Do you get a calculator on TExES exams?

An on-screen calculator is not provided for the CORE Subjects EC-6 exam. Most other TExES exams that contain mathematical calculation questions do offer an on-screen calculator for test use. For advanced exams like 7-12 Mathematics, you will need to bring your own graphing calculator. You can check out approved graphing calculators here.

What happens if you fail a TExES exam?

You will receive your scores within three to four weeks of taking the test, if not sooner. The range for TExES scaled scores is 100 to 300 and you must earn a total of 240 scaled points to pass the TExES.

Log in to your online educator’s account to check your scores three to four weeks after your test date.

If you fail a TExES exam, you can retake it up to four more times.

Can you retake a TExES exam?

You can take a TExES exam five times in total. So if you fail your first try, you can take the TExES four more times to try and pass. Once you max out your five attempts, you will have to apply for a retake waiver to get permission to take the exam again.

How long do you have to wait before you can retake a TExES exam?

If you fail the TExES, you must wait 30 days before retaking it. Ignoring the 30-day wait time could cause your test scores to be invalidated.

Although there’s a wait time to retake any TExES exam, there’s not a maximum time limit to retake your test as long as it meets the 30-day wait criteria.

Are there any other registration details you should know?

You should arrive at least 30 minutes prior to your exam. Although you may not feel like it, you should eat something beforehand so that you have enough energy to get through your exam.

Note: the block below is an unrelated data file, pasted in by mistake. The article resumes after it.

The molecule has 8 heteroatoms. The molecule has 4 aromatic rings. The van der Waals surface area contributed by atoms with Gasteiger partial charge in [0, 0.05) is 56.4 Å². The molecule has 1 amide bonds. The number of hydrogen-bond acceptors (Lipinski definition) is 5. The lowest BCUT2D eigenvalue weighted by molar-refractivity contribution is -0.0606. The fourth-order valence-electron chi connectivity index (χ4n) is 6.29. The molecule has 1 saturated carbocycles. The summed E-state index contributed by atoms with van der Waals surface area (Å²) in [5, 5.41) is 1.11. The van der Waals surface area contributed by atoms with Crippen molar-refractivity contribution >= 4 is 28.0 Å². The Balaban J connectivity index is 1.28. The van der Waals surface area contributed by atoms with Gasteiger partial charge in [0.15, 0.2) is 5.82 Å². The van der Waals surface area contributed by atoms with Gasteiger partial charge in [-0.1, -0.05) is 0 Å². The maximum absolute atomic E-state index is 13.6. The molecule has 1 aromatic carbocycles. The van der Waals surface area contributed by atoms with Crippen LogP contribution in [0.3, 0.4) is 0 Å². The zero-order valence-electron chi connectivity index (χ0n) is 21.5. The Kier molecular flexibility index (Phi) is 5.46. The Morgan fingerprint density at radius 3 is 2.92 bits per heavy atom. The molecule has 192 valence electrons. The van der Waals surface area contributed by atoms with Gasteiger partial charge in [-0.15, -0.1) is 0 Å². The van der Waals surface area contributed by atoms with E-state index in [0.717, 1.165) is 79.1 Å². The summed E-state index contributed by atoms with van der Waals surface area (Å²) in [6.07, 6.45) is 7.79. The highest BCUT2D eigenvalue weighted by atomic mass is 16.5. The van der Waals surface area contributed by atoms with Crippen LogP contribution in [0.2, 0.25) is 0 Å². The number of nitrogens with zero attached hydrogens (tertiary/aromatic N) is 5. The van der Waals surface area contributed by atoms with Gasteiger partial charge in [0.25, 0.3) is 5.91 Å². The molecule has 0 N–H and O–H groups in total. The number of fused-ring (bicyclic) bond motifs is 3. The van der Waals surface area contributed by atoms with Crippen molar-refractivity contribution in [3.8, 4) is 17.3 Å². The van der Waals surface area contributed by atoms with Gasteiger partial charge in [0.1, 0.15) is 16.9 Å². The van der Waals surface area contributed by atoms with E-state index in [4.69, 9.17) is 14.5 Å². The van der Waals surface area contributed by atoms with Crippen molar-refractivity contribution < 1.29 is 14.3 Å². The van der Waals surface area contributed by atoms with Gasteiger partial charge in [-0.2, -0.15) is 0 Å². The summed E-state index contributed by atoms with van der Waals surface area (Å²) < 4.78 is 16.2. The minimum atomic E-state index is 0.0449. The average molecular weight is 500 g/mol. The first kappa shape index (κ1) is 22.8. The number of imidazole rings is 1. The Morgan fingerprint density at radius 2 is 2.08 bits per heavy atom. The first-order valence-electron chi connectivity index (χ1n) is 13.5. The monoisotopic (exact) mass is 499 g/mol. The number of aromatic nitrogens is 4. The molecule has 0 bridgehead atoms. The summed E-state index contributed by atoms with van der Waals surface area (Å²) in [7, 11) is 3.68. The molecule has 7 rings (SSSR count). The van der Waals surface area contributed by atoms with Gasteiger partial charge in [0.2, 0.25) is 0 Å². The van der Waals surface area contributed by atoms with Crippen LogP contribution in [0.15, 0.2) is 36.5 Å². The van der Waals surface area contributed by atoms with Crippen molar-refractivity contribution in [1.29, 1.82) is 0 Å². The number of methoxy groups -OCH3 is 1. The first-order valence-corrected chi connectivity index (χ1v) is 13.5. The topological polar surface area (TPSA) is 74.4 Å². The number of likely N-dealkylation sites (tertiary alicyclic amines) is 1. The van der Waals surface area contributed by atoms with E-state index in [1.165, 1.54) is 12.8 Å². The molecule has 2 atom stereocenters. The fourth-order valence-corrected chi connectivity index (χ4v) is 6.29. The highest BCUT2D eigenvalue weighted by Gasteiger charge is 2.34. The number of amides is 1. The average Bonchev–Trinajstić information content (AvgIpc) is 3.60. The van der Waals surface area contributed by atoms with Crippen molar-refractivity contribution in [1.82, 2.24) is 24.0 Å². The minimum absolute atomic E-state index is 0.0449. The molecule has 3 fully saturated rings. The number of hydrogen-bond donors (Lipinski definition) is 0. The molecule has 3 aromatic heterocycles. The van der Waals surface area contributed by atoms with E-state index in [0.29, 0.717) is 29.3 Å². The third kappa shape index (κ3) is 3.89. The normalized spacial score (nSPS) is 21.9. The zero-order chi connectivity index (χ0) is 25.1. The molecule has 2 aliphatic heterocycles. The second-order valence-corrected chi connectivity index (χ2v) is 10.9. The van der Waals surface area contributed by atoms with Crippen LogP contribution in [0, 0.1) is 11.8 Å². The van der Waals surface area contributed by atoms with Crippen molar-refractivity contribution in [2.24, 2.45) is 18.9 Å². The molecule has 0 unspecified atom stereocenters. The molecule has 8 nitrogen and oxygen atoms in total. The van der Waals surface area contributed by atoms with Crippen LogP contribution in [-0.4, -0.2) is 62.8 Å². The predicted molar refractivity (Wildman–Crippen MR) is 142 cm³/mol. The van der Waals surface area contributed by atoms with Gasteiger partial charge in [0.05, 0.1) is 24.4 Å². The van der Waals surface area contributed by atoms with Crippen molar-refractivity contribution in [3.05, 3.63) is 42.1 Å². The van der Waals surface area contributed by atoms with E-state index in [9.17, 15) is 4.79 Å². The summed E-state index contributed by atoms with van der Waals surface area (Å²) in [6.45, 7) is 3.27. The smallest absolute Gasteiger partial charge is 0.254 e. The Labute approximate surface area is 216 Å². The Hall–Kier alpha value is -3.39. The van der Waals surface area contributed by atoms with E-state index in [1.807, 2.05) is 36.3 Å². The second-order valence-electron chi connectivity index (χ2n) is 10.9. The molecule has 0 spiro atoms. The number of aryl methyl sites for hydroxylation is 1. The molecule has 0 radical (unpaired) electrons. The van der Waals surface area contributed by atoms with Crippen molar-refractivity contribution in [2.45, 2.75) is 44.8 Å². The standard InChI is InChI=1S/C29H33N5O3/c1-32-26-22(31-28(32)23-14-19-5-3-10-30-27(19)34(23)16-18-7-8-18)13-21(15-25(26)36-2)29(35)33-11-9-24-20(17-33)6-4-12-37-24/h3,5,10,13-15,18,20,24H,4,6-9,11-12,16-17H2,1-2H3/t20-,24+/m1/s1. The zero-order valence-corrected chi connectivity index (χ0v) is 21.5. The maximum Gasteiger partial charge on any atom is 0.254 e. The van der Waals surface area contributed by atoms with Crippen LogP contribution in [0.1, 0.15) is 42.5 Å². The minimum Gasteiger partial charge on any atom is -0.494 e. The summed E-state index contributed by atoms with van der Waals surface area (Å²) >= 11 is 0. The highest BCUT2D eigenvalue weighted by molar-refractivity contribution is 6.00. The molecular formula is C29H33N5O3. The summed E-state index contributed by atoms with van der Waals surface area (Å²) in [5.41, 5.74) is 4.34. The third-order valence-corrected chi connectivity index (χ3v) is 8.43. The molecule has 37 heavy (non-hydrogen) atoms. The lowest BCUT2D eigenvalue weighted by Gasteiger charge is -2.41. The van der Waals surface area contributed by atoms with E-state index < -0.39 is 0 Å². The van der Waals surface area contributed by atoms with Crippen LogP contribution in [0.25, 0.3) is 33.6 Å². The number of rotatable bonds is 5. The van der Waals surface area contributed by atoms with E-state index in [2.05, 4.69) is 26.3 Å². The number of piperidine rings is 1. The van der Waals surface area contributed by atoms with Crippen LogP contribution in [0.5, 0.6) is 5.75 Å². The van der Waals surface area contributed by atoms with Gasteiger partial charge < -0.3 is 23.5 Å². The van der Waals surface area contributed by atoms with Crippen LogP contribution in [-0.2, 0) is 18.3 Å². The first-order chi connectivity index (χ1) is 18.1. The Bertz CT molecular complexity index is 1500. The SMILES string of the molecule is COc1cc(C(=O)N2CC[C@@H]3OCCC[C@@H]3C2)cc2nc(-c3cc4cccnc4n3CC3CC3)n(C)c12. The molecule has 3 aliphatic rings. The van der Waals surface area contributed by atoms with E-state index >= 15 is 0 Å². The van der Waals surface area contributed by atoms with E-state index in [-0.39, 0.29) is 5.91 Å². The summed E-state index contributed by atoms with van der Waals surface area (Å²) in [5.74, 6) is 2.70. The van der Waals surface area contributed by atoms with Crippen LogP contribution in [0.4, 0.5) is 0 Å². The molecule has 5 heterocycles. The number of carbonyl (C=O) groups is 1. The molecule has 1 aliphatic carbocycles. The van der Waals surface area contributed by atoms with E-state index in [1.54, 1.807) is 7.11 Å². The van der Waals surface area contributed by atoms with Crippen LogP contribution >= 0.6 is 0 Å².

If you are taking the TExES CORE EC-6 or 4-8 exam for the first time, you will have to take all of the subtests in one sitting.

The information in your registration fields must match your ID information exactly. If the info doesn’t match, the state of Texas will need to confirm:

  • DOB
  • Social Security number
  • Email address
  • Legal name

Test tips for the TExES

Here are some tips that may help you on the day of your test.

  • Check your route: Make sure that you have mapped out a direct route to your testing center. Travel the route at the same time of day that you will be traveling on your testing day to check traffic patterns. This way you can leave in plenty of time and (hopefully) not experience any traffic surprises.
  • Wear layers: Temperatures at testing sites vary, so bring an extra sweater or shirt.
  • Get plenty of sleep: This one may be more difficult, but try and get a solid night’s sleep the night before your test.
  • For more tips, check out the 240 Tutoring Testing Approach!
About the Author: Marshall Highet
Marshall is a novelist, professor, and education consultant. She is skilled at helping people thoroughly understand their exams and develop study plans. If you're interested in fiction, check out her books - Hold Fast (2019) and Spare Parts (2014). One quirky fact about Marshall - in a previous lifetime, she led a 90-day wilderness trip in Baja, Mexico.